The gist of the most recent discussion I was present at was that:
Arkadaşım: Kazanacak [Türk Ordusu].I offered my own equally grim assessment (though I have since revised it):
Arkadaşı: Nasıl kazanacak? Dağlar Kürtler'in.
Arkadaşım: Üç bin PKK, yüz bin Türk asker var... Kazanacak.
Arkadaşı: Kazanmaz. Dağlık arazinde olmaz. Tanklar, zırhlı savaş araçları geçirmez. Bırakacak, dağlarında kırılacak.
Arkadaşım: Uçak, helikopter geçebilir. Kazanacak.(11)
My friend: They [the Turkish army] will win.
His friend: How will they win? The mountains are the Kurds'.
My friend: There are three thousand PKK and one hundred thousand Turkish soldiers... They will win.
His friend: They won't win. It's impossible in the highlands. Tanks, armoured vehicles cannot get through. They will be stopped, they will be broken in the mountains.
My friend: Plane[s], helicopter[s] can pass. They will win.(11)
Ben: Kazanacak. Yani, kazanmayacak ama kazanacak, çünkü kazanmak istemiyor.Dikkat et: ileride İngiltere demek Britanya demektir.
Arkadaşım: Nasıl yani?
Me: They will win. I mean, they won't "win", but they will win, because they don't want to "win".
My friend: How do you mean?
Caution: in the following, England means Britain.
Ben: Sadece kaos yapmak istiyor. Kazanmak lazım değil, kazanması lazım değil. Sadece onların gücünün azalması lazım. Gücsüz bir komşu istiyor. Kürdistan büyük bir ateş olacak.(We had previously talked about Northern Ireland and Britain's Dirty War, in which it committed terrorist acts, including the commission of extra-judicial execution of members of the Irish Republican Army (IRA) (see the documentary "Death on the Rock") and collusion in the murder of a civil rights lawyer (see the Stevens Inquiry). In the structure of the conflicts, if not their ferocity, we agreed that there were strong parallels between Britain's war with the IRA and Turkey's war with the PKK.)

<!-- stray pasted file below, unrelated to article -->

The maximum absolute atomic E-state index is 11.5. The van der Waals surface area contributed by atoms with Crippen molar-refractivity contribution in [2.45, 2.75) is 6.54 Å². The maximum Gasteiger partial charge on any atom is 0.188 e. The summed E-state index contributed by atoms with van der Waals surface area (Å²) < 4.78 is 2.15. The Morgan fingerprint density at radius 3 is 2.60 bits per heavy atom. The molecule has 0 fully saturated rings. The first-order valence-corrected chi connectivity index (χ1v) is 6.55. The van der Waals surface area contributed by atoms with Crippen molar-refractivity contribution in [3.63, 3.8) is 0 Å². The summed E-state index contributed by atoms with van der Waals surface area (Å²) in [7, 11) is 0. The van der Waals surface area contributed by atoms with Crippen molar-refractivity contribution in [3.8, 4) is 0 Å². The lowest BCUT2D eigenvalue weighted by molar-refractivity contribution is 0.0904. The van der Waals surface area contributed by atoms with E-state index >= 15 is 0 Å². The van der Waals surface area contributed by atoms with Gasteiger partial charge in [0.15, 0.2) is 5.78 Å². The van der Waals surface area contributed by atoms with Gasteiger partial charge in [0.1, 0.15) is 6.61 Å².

Arkadaşım: Tabii. Dünyada hiç kimse güclü bir komşuyu istemez. İngiltere mi güclü bir komşuyu istiyor mu?
Ben: İngiltere'nin bir komşu yok.
Tekrar kahkahayla güldük.
Me: They just want to create chaos. It isn't necessary to win, it isn't necessary for them to win. It's only necessary for them to weaken them. They want a weak neighbour. Kurdistan will be one big fire.
My friend: Of course. No-one in the world wants a strong neighbour. Does England want a strong neighbour?
Me: England doesn't have a neighbour.
We laughed again.
Ben: Tamam ama gerçekten, İngiltere'nin bir komşu yok. Hem Galler hem İskoçça hem de İngiltere bir devlet... ama Britanya'nın? Onun hakkında konuşmak istemiyoruz.
Bilgiçlikle gülümseyip birbirimizle biraz daha çok konuştuktan sonra, çıktık.
Me: Okay, but really, England doesn't have a neighbour. Wales, Scotland and England are one state... but Britain's? We don't like to talk about that.
We all smiled knowingly, then after chatting a little more, left.(12)
We were all very pessimistic: aside from the military activity, the military and politicians' rhetoric and the media discussions, I had watched and they had seen or heard about a nationalist protest in Famagusta.
Cengiz Çandar (31st October 2007) believed that, 'Ahmedinajad [sic], therefore, supports Talabani and al Maliki tacitly and [again] tacitly objects [to the] operation by Turkey in [the] north of Iraq.... It seems that Iran sees the presence of Turkish troops in northern Iraq as a plan designed by the U.S. which will seek to set the score with Iran in the final stage.'